Cycle 3 – Item 346
16 (Sun) December 2012
at the cabin
-Changchon, Seowon, Hoengseong, Gangwon, Republic of Korea-
Raclette is a Swiss dish. Traditionally involves a wheel of cheese on a spit next to an open fire, where the melted cheese is carved onto a plate – the term derives from the French “racler = to scrape” – and served with various accompaniments, such as meats and potatoes. Kinda like fondue but without the pot. The dish is often made with raclette cheese, semi-hard mild variety, produced specifically for this purpose. More common nowadays, especially at home, tabletop electric raclette are used.
This kind of setup could become very popular in Korea, being perfectly suited to Korean drinking culture, which always involves eating bits of food along with the booze, preferably cooking the food contemporaneously.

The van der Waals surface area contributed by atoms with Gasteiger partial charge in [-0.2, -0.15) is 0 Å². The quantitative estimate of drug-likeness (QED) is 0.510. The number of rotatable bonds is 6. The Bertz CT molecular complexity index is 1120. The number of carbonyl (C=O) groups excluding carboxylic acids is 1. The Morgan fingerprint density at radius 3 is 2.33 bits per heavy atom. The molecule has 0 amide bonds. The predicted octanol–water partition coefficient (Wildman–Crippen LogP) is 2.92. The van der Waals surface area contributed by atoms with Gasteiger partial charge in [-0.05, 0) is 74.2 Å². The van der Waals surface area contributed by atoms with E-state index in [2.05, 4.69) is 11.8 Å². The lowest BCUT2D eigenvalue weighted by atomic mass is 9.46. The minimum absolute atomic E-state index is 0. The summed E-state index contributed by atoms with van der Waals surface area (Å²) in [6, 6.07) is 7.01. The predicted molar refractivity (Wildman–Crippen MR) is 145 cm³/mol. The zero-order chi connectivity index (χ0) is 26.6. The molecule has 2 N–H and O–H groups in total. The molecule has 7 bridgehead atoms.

On a cold and snowy winter’s night at a cabin in the woods, raclette was just the thing. As my father and I were drinking wine, my mother took the opportunity to prepare a raclette spread. The effort was more about showing off her new toy – a two-tiered gizmo consisting of a central electric coil with a flat pan for grilling stuff on top and a slot for cheese coupelles underneath – rather than making us happy, even though we were happy. She’d also managed to acquire actual raclette cheese.
(See also BOOZE)
(See also GLOBAL FOOD GLOSSARY)